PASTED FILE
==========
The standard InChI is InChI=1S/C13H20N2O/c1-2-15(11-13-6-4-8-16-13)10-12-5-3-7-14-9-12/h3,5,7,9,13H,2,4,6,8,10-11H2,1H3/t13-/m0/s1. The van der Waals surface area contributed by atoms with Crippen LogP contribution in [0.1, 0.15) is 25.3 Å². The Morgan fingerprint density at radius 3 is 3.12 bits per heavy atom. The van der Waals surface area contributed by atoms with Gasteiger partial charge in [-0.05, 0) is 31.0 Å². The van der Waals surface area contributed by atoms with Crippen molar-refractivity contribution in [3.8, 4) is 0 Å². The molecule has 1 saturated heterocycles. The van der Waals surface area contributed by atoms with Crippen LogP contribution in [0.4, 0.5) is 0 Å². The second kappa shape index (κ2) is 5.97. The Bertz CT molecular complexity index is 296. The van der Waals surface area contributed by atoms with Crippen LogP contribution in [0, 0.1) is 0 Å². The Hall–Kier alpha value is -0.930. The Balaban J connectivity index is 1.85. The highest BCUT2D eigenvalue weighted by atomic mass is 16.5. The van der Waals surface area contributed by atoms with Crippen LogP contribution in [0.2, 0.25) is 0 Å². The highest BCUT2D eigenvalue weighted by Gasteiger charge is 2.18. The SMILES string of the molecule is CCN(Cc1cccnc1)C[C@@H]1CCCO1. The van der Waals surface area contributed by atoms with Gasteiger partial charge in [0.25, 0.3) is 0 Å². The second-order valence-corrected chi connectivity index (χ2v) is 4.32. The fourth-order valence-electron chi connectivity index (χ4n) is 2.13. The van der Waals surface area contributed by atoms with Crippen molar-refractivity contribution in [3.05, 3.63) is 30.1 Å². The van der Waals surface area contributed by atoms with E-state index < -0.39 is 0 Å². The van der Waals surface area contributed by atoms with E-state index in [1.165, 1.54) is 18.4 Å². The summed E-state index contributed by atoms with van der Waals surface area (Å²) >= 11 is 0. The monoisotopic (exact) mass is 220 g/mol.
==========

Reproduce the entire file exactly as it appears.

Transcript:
The standard InChI is InChI=1S/C13H20N2O/c1-2-15(11-13-6-4-8-16-13)10-12-5-3-7-14-9-12/h3,5,7,9,13H,2,4,6,8,10-11H2,1H3/t13-/m0/s1. The van der Waals surface area contributed by atoms with Crippen LogP contribution in [0.1, 0.15) is 25.3 Å². The Morgan fingerprint density at radius 3 is 3.12 bits per heavy atom. The van der Waals surface area contributed by atoms with Gasteiger partial charge in [-0.05, 0) is 31.0 Å². The van der Waals surface area contributed by atoms with Crippen molar-refractivity contribution in [3.8, 4) is 0 Å². The molecule has 1 saturated heterocycles. The van der Waals surface area contributed by atoms with Crippen LogP contribution in [0.4, 0.5) is 0 Å². The second kappa shape index (κ2) is 5.97. The Bertz CT molecular complexity index is 296. The van der Waals surface area contributed by atoms with Crippen LogP contribution in [0, 0.1) is 0 Å². The Hall–Kier alpha value is -0.930. The Balaban J connectivity index is 1.85. The highest BCUT2D eigenvalue weighted by atomic mass is 16.5. The van der Waals surface area contributed by atoms with Crippen LogP contribution in [0.2, 0.25) is 0 Å². The highest BCUT2D eigenvalue weighted by Gasteiger charge is 2.18. The SMILES string of the molecule is CCN(Cc1cccnc1)C[C@@H]1CCCO1. The van der Waals surface area contributed by atoms with Gasteiger partial charge in [0.25, 0.3) is 0 Å². The second-order valence-corrected chi connectivity index (χ2v) is 4.32. The fourth-order valence-electron chi connectivity index (χ4n) is 2.13. The van der Waals surface area contributed by atoms with Crippen molar-refractivity contribution in [3.05, 3.63) is 30.1 Å². The van der Waals surface area contributed by atoms with E-state index < -0.39 is 0 Å². The van der Waals surface area contributed by atoms with E-state index in [1.165, 1.54) is 18.4 Å². The summed E-state index contributed by atoms with van der Waals surface area (Å²) >= 11 is 0. The monoisotopic (exact) mass is 220 g/mol.